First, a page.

Michael Mann, the spokesman for EU foreign-policy chief Catherine Ashton, said in Brussels on June 14 that Washington's findings show that there is an urgent need to get United Nations monitors into Syria as soon as possible.

"This assessment and others that have also been circulated makes it even more important that a UN verification mission be deployed to Syria to investigate these allegations on the ground," Mann said.

British Foreign Secretary William Hague said on June 14 that Britain agreed with the U.S. assessment, while NATO Secretary-General Anders Fogh Rasmussen said he welcomed the "clear" U.S. statement.

What Kind Of Arms?

The announcement on June 13 came with the Syrian rebels seeking more sophisticated weapons after a series of battlefield losses to regime forces, who have recently been bolstered by Lebanese Shi’ite Hizballah militants and Iranian fighters.

The U.S. announcement was quickly followed by calls from some U.S. lawmakers for Washington to provide antitank and surface-to-air missiles to the rebels. Syrian rebel and political opposition leaders also called for urgent deliveries of antiaircraft guns and other sophisticated weaponry.

Until now, Sunni-led U.S. allies Saudi Arabia, Qatar, and Turkey have reportedly supplied the rebels with arms.

During the conflict, Russia has continued to supply weapons to the Syrian government, a longtime ally of Moscow.

France and Britain earlier said they had found evidence that Assad’s forces had used chemical weapons. The two European Union powers recently succeeded in getting the EU to lift its embargo on providing weapons to the rebels.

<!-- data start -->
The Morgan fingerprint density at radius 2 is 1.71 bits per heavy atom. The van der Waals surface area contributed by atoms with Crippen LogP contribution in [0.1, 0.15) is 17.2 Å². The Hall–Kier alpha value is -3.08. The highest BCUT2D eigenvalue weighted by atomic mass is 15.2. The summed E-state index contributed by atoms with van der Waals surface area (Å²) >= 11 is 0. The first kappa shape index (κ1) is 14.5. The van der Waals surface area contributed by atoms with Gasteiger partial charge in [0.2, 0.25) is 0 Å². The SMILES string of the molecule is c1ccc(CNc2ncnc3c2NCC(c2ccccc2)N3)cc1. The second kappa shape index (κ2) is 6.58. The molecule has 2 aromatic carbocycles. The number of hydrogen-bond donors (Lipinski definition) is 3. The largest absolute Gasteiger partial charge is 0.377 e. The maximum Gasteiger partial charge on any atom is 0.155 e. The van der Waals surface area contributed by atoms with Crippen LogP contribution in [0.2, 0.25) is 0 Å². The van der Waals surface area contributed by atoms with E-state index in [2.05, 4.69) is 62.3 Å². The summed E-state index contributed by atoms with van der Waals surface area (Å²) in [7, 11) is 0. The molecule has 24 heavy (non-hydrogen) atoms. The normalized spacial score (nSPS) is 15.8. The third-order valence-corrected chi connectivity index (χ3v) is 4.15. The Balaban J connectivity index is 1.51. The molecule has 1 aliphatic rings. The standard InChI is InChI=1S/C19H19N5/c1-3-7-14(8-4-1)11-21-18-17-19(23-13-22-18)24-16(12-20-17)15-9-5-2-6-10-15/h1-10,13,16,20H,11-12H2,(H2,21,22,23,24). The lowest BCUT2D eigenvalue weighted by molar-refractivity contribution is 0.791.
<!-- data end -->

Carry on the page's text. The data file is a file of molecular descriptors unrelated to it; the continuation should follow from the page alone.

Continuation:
The U.S. decision to begin supplying military aid follows a debate within the Obama administration on the wisdom of taking such a step. Some U.S. officials are concerned weapons could wind up in the possession of anti-Western militants such Al-Qaeda, who have been backing the rebellion.

Meanwhile, following a meeting on June 13, leading Sunni Muslim clerics called for a holy war against the Assad regime and its allies.

The clerics issued a statement saying: "The flagrant aggression of the Iranian regime, of [Lebanon’s] Hizballah, and of their sectarian allies in Syria amounts to a declaration of war against Islam and Muslims."

The Sunni clerics said "jihad" must be undertaken "to help our brothers in Syria by sending them money and weapons."

Those backing the call include Abdulaziz al-Shaikh, Saudi Arabia's top cleric; Youssef al-Qaradawi, a high-profile Egyptian preacher based in Qatar; and Hassan al-Shafai, a senior scholar from Egypt's leading religious academy Al-Azhar.

Lebanon's Iran-backed Shi'ite movement has been fighting alongside the forces of Assad, who is a member of the Alawite offshoot of Shi'a Islam.

The U.S. announcement was made after the United Nations raised its estimate of the death toll from the Syrian conflict, which is now in its third year, to nearly 93,000.

With reporting by Reuters, AP, and AFP